Saturday, August 06, 2005

Hold on to your dream whatever the cynics say

I am indebted again to for another wonderful story.

When Laughter Isn't the Best Medicine
A Doctor's Remedy for Ridicule
Copyright Ó 2005 by Cynthia Kersey

In 1847, a small blonde woman named Elizabeth Blackwell made a very gutsy move. She applied for admission to a medical college in Geneva, New York. It wasn't the first time she'd applied to medical school, but all the others -- dozens of them -- had rejected her.

In Geneva, the dean was nervous about taking responsibility for this unprecedented request, so he passed the application on to a vote of the school. When the male students read it, they exploded in laughter. It was so obvious to them that this was a practical joke being played by a rival college. "Let's humor them," they decided. Amid a chorus of cheers, jeers, and catcalls, they voted Blackwell in, but the joke was on them. Students and townspeople were horrified when they discovered Elizabeth Blackwell was real. Initially, she was denied access to classroom medical demonstrations as they were deemed "inappropriate" for a woman.

Two years later, she graduated first in her class and became the first woman to graduate from an American medical school. It was publicized all across the country. Publicity however, is not the same as acceptance.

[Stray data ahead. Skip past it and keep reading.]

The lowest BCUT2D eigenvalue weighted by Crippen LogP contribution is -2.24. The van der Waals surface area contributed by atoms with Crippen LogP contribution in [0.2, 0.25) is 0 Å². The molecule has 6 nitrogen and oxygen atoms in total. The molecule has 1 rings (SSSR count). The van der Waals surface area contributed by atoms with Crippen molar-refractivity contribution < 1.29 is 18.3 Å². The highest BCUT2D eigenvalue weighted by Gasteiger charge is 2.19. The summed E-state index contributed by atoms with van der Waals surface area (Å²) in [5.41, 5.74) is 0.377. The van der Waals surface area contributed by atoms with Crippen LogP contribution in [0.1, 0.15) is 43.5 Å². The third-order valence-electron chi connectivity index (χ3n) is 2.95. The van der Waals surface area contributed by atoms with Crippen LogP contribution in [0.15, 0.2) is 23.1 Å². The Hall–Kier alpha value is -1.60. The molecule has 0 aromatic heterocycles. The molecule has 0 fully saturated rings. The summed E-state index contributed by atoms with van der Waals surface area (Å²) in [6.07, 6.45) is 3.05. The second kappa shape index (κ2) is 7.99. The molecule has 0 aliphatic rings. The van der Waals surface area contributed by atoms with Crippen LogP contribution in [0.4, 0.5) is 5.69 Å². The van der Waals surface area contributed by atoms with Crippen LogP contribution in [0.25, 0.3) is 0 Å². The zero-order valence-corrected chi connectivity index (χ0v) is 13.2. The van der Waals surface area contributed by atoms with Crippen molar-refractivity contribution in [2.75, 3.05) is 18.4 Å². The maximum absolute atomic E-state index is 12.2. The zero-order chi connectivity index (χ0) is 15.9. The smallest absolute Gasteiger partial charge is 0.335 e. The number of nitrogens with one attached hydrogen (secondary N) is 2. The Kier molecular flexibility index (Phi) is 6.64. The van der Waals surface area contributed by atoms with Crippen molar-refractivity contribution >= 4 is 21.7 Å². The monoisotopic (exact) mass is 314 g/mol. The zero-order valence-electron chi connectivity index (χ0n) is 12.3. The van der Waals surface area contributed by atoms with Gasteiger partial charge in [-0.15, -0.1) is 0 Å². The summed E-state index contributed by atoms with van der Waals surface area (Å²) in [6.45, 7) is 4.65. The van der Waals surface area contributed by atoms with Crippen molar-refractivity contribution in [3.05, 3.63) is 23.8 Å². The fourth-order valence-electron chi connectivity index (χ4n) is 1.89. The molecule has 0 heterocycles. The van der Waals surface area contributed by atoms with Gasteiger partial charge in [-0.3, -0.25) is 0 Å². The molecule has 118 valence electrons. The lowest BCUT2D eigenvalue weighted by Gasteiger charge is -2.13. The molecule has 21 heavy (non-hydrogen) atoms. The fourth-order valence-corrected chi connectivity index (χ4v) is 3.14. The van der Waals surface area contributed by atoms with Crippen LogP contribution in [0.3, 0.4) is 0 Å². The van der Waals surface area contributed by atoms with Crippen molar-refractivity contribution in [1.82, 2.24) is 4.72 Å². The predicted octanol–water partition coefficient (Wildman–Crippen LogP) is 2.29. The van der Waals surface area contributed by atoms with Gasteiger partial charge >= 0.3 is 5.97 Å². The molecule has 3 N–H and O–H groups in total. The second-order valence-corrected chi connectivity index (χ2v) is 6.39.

Blackwell found the only place she could continue her studies was in the more liberal minded city of Paris, and even there, she was accepted only as a midwife. While working with children, she contracted an eye disease that left her blind. Her dream had been to be a surgeon, but in the endless storehouse of dreams in the world, hers became just another one. Blackwell would become a physician instead and moved back to the States.

For seven years in New York, Blackwell struggled to find a position but every hospital turned her away. Once again she formed a new plan; she would establish a private practice. The years that followed were lonely ones, with few friends and little support. Her medical colleagues ignored her and she was barred from the city's hospitals and dispensaries. No one would rent her office space, and her mailbox was filled with hurtful, abusive letters. People called her immoral and shameless and compared her to a prostitute.

Finally she opened a small office in the ghetto. No one came. To attract clients, she gave lectures to girls on physical education in the basement of a church. The room was always packed, but her office remained empty. Undeterred, she offered her services for free, but still no one came. Finally, a woman collapsed ill outside her door. Although many male doctors had been unable to help the woman, Blackwell treated her successfully. Now at last, the people came.

Soon Blackwell's practice was thriving, but she didn't stop there. She founded the New York Infirmary for Women and Children, and later, a Women's Medical College. Applications poured into the college -- applications from people with names like "Marie" and "Lucy" and "Ann."

This time, no one laughed.